What is Needed for Successful SIBs
For the SIB approach to be considered the public sector has to satisfy itself that some important prerequisites are met. To begin with, services to be delivered through this mechanism must have clearly measurable impacts, to which cost savings can be attached. Secondly, the overall savings in social spending must exceed the cost of service delivery plus the social rate of return. Thirdly, there must be a clear and objective mechanism in place for evaluating outcomes. Fourth, improvement in social outcomes must be clearly and unambiguously related to the service offered through the SIB and not due to other factors. Fifth, this may require that an independent agency be appointed to both set the target outcomes and assess the actual outcomes. Performance may need to be assessed against a control group of the population not receiving services through the SIB mechanism. All of this may need considerable work and a departure from current ways of doing business. The result is that transactions costs of introducing SIBs may be quite significant (Kramer, 2012) and these will also need to be covered ultimately through service cost reductions and savings.
Challenges and Potential Problems
SIBs imply a cost of borrowing to the public sector which is well above the cost it would incur if it borrowed directly. In this respect, SIBs are no different from P3s. Ascertaining and measuring risk transfer and service cost reductions that justify this are also problems which P3s have in common. The case has to be established that direct public funding and service delivery cannot be equally if not more effective in delivering specific outcomes; that government direct spending cannot be made results oriented and open to innovation and creativity.
Measuring outcomes is a major area of concern in SIBs as the tendency will be for funders and service delivery agencies to pick off low-lying fruit, or more easily achieved targets, and leave more difficult problems for other service providers to deal with. Furthermore, social problems are often multi-faceted so that unemployment may be a complex function of education, housing, child care, addictions etc, and may not be susceptible, therefore, to a simple one dimensional service approach. Assessing performance could consequently be quite difficult, and any cost savings achieved might also be multi-dimensional and difficult to measure.
Savings may take the form of both additional revenues (if the unemployed return to work and pay taxes) or reduced costs (lower EI or welfare payments, reduced costs to the justice system etc.). Cost savings may be in the form of recurrent costs or the more difficult to handle reduced fixed costs. All of this adds to the complexity of measurement.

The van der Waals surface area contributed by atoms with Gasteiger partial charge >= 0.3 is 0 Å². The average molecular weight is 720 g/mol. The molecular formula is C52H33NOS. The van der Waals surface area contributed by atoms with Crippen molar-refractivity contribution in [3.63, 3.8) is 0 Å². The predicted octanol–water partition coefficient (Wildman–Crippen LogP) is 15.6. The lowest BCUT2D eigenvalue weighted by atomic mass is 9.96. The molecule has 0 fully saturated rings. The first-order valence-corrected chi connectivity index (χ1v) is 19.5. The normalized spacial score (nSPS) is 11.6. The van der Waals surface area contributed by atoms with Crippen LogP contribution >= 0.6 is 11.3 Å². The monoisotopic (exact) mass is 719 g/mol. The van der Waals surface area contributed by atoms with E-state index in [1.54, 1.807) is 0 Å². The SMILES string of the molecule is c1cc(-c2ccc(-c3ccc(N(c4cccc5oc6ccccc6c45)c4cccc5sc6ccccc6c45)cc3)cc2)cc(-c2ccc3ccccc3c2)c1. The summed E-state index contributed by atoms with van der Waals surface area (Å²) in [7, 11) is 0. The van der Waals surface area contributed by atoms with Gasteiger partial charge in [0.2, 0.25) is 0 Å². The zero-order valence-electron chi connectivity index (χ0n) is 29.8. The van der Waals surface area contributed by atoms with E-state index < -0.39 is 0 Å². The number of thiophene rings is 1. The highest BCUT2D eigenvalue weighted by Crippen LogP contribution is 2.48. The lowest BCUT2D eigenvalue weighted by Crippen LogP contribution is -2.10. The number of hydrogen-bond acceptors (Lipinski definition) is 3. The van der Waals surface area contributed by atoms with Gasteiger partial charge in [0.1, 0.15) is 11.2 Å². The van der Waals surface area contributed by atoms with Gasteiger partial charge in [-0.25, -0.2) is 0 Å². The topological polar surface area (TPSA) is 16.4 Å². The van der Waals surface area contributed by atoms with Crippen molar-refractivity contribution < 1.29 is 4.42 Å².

Given these complexities, a case could be made that financiers will tend to be risk averse, taking on only the easiest of challenges and foregoing both risk and innovation, contrary to claims made by SIB proponents. Competition may even arise between social service agencies for access to stable SIB funding of projects that seem to offer a high probability of success. At the same time, if funding is from commercial sources, it will only be forthcoming with quite large rates of return, possibly in the range of 20-30% p.a. (Mulgan et al. 2011, p.37).
SIBs can also be seen to be a way of reducing the public sector and possibly also public sector wages and worker protections. Replacing tax funding by charitable or private funding may seem appealing but it may come at the cost of public sector workers and of consistency in service delivery across the board.
Budgeting for SIBs will raise new problems. First of all, will they be booked as future contingent liabilities and, if so, how does this affect debt and credit ratings? Governments are unlikely to put aside the money they save when services become funded by outsiders, so what happens if and when pay-outs are needed for SIBs that meet their targets? Will they be paid out of new borrowing? Will SIBs be renewed? There are no answers to these questions at this time but these issues will need to be resolved if SIBs are to become fashionable and if claims that they will raise total funding for social programs are to be verified.
The possibly high risks attached to SIBs may, however, mean a low uptake in terms of financing. As well, charitable foundations are unlikely to be able to finance large, expensive initiatives, even though successful outcomes may require a minimal scale of operation for them to be statistically significant (Mulgan et al., 2011). The temptation would then be for the government to make funds available to encourage a larger uptake of SIBs and larger SIB projects, as the federal government has done with P3 financing and as the UK government appears already to have done with SIBs by introducing the Social Outcome Fund (Cabinet Office, UK, 2012).
SIBs are a relatively new way of delivering social programs and are being promoted in the UK, where they originated, the USA and Canada. They promise to reduce funding costs and improve service delivery, and reduce immediate demands of programs on scarce government funding. This promise is, however, based on meeting quite stringent assumptions which might be difficult to meet in practice and which might possibly have harmful side effects. The result is that, at best, SIBs are likely to offer only a limited amount of outside funding and perhaps even then only aimed at meeting service delivery targets which are low risk and easily met.
Before embarking on SIBs, the government of Canada would be well advised to concentrate its efforts on improving the funding and delivery of services in and by the public sector.
For a copy of the bibliography, please see the PDF version, or contact the CCPA office at ccpamb@policyalternatives.
The comments of Shauna MacKinnon and Jesse Hajer on an earlier draft are gratefully acknowledged.
John Loxley is a professor in the Department of Economics at the University of Manitoba.